We did something awesome today!
If you follow NYAM on Facebook, you may have seen my post a couple days ago asking readers to share some of their stay-at-home-for-spring-break-plans.
I thought it would be fun to compile a list of activities and ideas for those of us who aren’t off to Disney or somewhere tropical. (I know I’m especially in need of them since we are heading into the second week of a short break from swim team and my kids are already off the walls).
Then yesterday, I saw a post on Facebook. A friend of mine turned 50, and her daughter wrote her a message. It said something along the lines of, “…Happy Birthday, Mom! Thanks for taking me on lots of crazy adventures!…”
And I thought to myself, what a great thing for a kid to say. And what a great memory to have.
Then I thought about the fact that my kids are already bordering on TOOC (Totally Out Of Control) and it’s only the first day of spring break. With eight days left to go and no swim practice next week to help tire the kids out, I’m not sure we can handle too many at-home, creative activities.
So last night after reading my friend’s birthday message from her daughter, I decided this spring break is going to be the spring break of crazy adventures.
But they have to be crazy adventures that don’t really cost much because I just blew a shit ton of money sending Number 4 to Zones, and the crazy adventure bank balance is in the single digits.
One of the first suggestions someone made when I wrote that post on Facebook looking for stayacation ideas was geocaching.
I had never heard of it before. Am I the only one??? How did I not know about this?
I Googled geocaching right away, and it looked like a lot of fun. Plus it’s totally free, so giving it a try was a no-brainer.
If you are clueless like me, geocaching is basically a real-life treasure hunt. Geocaches are hidden containers that can range in size from something about the size of a film canister to a larger Rubbermaid container. They are waterproof and contain a log book, and some contain “treasures.” (I think treasures are usually more for fun and they aren’t really anything of much value).
There are millions of caches of various sizes hidden all over the world!
Last night I downloaded the app. As soon as you open a (free) membership, you can see where caches near you (and anywhere) are hidden. All you need is a phone with GPS.
Caches have descriptions, and many have hints, so some are fairly easy to find, and some are super difficult.
As luck would have it, there was a cache two miles from our house that was originally hidden by a seven-year-old (with the help of her parents), and it was intended for young geocachers.
So it was perfect for us virgins.
Last night I told the kids were were going on a surprise adventure, but I wouldn’t tell them what we were doing or where we were going. This morning, I pulled them all into the kitchen and explained what the plan was.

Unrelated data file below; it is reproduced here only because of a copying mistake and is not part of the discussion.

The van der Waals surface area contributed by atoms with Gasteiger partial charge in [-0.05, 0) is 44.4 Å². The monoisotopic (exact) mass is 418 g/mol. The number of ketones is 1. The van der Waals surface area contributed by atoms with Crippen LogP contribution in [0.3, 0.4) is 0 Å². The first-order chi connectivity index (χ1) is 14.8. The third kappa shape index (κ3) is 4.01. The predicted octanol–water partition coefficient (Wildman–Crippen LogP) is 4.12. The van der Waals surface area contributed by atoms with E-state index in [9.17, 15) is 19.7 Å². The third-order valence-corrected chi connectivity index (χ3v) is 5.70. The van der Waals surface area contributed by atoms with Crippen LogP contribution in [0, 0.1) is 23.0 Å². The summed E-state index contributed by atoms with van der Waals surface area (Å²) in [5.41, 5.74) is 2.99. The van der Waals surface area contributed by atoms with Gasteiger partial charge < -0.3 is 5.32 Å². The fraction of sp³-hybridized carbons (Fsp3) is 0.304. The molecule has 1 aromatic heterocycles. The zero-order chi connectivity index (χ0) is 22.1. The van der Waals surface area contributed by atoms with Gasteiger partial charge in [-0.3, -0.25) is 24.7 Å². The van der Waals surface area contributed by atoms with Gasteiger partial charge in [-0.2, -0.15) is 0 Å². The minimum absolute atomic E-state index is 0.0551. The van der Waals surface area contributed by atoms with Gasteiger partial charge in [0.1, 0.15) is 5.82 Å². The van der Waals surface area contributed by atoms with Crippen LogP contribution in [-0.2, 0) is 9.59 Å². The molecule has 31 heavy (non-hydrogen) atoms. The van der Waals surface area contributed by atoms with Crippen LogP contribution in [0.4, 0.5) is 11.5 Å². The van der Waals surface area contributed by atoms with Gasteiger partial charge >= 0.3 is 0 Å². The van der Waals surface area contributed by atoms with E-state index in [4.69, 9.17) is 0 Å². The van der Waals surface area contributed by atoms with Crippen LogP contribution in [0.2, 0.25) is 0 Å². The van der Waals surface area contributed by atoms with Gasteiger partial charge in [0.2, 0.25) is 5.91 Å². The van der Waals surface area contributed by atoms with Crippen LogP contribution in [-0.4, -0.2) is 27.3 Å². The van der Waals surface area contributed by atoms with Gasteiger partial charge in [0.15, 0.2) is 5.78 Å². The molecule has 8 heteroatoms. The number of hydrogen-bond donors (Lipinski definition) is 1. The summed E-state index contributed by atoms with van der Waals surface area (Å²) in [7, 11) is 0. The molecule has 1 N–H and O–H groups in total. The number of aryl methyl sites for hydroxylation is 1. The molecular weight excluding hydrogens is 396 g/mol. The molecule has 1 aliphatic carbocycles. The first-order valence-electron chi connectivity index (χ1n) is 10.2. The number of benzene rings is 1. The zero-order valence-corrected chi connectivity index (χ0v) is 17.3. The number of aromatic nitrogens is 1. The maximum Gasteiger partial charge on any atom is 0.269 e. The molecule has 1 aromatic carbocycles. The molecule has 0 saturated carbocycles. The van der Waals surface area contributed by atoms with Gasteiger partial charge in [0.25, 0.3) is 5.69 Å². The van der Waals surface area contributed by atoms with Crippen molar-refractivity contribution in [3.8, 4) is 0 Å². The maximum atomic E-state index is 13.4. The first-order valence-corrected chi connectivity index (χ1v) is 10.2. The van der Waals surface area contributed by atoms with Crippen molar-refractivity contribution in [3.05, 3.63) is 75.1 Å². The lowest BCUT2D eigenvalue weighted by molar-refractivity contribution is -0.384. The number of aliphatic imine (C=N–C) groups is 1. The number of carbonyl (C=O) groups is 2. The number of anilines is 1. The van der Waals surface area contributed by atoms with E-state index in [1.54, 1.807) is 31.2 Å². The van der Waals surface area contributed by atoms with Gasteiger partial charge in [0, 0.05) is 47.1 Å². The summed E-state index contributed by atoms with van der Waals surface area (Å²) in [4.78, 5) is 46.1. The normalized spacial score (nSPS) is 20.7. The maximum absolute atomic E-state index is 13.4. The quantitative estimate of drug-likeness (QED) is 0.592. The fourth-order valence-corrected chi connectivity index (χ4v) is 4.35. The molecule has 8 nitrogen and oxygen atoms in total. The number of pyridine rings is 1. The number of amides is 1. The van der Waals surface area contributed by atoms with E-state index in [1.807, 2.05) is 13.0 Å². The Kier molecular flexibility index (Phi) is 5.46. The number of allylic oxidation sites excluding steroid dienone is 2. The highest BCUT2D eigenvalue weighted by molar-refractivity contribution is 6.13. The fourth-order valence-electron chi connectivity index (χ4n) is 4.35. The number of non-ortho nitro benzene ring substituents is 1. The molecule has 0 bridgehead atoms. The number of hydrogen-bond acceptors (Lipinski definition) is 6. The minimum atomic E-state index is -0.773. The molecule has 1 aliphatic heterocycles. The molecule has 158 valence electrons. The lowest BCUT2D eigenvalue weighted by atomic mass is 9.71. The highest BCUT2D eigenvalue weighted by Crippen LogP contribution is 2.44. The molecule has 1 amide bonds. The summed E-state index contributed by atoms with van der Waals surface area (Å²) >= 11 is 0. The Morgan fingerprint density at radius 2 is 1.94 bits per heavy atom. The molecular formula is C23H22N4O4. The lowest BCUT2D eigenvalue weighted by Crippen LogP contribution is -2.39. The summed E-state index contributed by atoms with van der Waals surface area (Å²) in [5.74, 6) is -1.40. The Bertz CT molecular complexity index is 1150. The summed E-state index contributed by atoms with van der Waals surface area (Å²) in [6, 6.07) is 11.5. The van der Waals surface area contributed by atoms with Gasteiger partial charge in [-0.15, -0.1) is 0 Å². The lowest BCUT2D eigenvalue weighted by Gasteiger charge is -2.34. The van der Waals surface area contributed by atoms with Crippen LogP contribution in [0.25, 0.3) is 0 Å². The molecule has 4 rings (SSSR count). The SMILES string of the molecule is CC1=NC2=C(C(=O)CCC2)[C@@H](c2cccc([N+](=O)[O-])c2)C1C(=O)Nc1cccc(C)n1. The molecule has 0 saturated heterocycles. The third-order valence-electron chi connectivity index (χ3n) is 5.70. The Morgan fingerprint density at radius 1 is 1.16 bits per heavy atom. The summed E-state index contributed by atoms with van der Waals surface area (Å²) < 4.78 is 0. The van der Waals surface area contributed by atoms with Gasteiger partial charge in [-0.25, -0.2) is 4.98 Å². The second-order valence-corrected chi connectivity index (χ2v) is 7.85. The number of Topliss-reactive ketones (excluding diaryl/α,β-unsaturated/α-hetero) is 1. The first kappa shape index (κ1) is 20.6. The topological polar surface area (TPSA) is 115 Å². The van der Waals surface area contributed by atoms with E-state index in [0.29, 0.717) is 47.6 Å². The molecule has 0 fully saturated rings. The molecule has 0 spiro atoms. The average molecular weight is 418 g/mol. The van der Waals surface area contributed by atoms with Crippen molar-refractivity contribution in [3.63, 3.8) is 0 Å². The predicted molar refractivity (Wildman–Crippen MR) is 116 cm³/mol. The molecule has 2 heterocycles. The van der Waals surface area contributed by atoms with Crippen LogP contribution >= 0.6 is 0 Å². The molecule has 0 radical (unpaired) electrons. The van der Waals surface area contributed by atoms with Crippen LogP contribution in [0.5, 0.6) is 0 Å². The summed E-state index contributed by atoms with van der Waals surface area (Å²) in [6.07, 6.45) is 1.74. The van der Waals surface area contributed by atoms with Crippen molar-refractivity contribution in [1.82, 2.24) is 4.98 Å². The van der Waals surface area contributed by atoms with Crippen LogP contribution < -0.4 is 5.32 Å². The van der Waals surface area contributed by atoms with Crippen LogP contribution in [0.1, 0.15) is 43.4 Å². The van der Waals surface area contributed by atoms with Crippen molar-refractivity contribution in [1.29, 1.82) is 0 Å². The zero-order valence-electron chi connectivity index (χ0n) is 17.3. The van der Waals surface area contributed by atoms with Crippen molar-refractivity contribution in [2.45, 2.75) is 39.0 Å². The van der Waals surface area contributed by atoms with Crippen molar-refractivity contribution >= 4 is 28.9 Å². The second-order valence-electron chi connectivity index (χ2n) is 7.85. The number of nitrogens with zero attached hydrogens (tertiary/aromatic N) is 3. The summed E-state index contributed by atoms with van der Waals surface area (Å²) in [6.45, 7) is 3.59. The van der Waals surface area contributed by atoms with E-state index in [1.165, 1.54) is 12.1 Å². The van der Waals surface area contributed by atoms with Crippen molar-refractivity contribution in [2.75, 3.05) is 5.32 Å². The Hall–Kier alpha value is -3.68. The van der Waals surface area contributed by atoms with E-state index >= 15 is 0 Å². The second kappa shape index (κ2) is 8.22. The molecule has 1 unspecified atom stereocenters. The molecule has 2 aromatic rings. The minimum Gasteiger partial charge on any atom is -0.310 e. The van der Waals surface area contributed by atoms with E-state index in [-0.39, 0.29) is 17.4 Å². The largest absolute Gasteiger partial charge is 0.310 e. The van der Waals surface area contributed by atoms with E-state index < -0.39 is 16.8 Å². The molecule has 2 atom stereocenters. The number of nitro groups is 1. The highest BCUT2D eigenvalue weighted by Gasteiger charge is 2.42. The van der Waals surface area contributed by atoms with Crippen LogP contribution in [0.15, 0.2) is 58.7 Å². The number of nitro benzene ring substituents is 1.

They were mostly excited. One may have been a little less than enthused, but he eventually came around.
We loaded in the car and I assigned Number 3 the role of navigator. He sat in the front seat with the phone helping to guide me. We ended up at the nature center in our town.
Here is the kicker. We have lived in this town for eight years, and in those eight years, I have never been to the nature center. I didn’t even know there was one!
So not only did we go on an adventure, but we visited a (really cool) resource in our town that I had never even seen before!
We got to the nature center, got out of the car, and started walking. The app’s description of the cache gave us a clue which direction to walk in.
As you walk, the app has a built in compass, and it tells you how many feet you are from the cache, and it points you in the correct direction.
Once you get within thirty feet or so, you just have to start looking all around.
Number 4 was the first one to spot the cache hidden in a hole in a stone wall.
Inside the box were a bunch of little “treasures” — mostly pencils, some little trinkets, etc.
Number 3 and 4 weren’t impressed by the contents of the cache, but we had discussed before we got there that there may not be anything at all inside and that the excitement was in locating the cache itself.
The little kids were pretty psyched, though. Number 7 had brought along some things from home to trade for items in the cache just in case. She and Number 5 and 6 traded some Shopkins, a small toy ladybug, and a Matchbox car for some stickers, balloons and a pencil.
But here is the cool thing. Inside the cache is a log book. And when find the cache, you are supposed to fill out the log book and place it back in the box.
The girl who had hidden the box had written a message in the log book last year:
She came back to update the log book and maintain her cache. And read that last line — she is 18 now! The box has been there for twelve years!
That’s so cool!
So I left a message in the log. Number 4 wanted to write one, and so did Number 6.
Number 6’s message: Hi, I’m (Number 6) and I liked the geocaching a lot. Bye bye Guys. Have a nice day!
How cute is that?
We finished up our log entries, and then we explored the nature center a little more.
We found a pretty cool tree and swing. We spent some time there.
We did a little more exploring.
There were a couple bumps in the road along the way.
But overall, we had a great time, it was definitely a little adventure, and the kids were bummed when I told them we had to leave.
Number 4 said to me later this afternoon, Mom, today was a great day. If every day of spring break is like this, it’s gonna be an awesome vacation!
Ha! And it was totally free and two miles from our house!
Will I be able to make the next eight days as fun as today was?
I don’t know.
But I’m up for the challenge!
Where in the world will Not Your Average Family go tomorrow?
Stay tuned to find out!